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Sol-gel manufacturing can be used to create various high-performance solids including glasses and ceramics. In the field of glass production, sol-gel techniques are a reliable low-temperature alternative to conventional melt-quenching. What’s more, sol-gel processes save energy and can be used to produce an expanding group of materials with an astonishingly broad range of applications. Glasses produced via sol-gel routes can be highly refractory, extremely tough, and exhibit a range of other useful properties.
This article looks at how the sol-gel process was developed, how it works, and the various properties of glasses manufactured in this way.
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What is the Sol-Gel Process?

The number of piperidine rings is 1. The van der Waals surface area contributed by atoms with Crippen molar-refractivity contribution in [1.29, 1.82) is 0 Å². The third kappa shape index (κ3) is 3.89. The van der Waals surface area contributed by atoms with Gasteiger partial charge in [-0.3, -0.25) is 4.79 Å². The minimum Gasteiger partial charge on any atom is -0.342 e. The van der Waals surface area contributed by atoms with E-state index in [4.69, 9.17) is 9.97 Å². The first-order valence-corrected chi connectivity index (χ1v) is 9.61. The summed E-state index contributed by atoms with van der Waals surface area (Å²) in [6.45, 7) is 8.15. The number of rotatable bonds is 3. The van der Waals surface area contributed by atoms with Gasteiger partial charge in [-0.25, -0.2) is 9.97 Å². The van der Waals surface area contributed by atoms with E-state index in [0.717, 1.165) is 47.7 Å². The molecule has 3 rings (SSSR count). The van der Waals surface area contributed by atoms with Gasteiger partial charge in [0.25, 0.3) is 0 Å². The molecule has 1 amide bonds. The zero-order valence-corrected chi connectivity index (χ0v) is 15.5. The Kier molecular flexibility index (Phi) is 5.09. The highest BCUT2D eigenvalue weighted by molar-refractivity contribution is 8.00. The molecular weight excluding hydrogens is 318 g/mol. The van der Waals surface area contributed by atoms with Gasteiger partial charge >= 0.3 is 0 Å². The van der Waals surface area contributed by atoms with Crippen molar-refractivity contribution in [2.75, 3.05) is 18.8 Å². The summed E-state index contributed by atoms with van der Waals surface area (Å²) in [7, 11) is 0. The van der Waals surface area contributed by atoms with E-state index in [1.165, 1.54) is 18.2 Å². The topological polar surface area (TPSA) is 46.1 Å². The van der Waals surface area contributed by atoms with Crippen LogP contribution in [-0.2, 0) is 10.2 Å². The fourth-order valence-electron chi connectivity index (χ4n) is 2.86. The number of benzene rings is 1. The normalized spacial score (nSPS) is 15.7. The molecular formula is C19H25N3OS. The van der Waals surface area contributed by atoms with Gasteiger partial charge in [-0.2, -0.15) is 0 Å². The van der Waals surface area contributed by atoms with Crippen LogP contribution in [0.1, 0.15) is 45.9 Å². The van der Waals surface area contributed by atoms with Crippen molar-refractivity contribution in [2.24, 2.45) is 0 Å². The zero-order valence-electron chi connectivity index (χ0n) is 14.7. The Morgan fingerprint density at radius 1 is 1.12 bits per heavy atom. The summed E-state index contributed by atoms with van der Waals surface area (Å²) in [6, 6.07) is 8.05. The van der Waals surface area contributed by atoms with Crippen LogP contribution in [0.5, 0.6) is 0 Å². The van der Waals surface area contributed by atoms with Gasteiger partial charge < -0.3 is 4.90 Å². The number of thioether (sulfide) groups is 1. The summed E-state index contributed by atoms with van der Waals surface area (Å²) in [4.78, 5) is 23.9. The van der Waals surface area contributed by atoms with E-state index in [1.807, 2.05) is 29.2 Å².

The sol-gel process is a manufacturing technique in which a solution of small particles is converted to produce bulk solid materials. The process starts with the preparation of a solution of inorganic monomers, such as metal alkoxides and acetylacetonates; a solvent, e.g. alcohol; a hydrolysis agent, e.g. water; and an acid or base catalyst.1 The dissolved monomers undergo hydrolysis and polycondensation reactions to make a sol: a colloidal suspension of polymers or fine particles.
Cross-links between the particles are formed by further reactions, solidifying them into a wet gel, which is still made up of water and solvents. Subsequent removal of the water and solvents leaves an excess of dry gel. While the residual gel is one of the final possible products of the process further heat treatment and drying eliminates any lingering liquid and induces further polycondensation reactions – ultimately producing densified ceramics or glasses with novel properties.
Development of Sol-Gel Techniques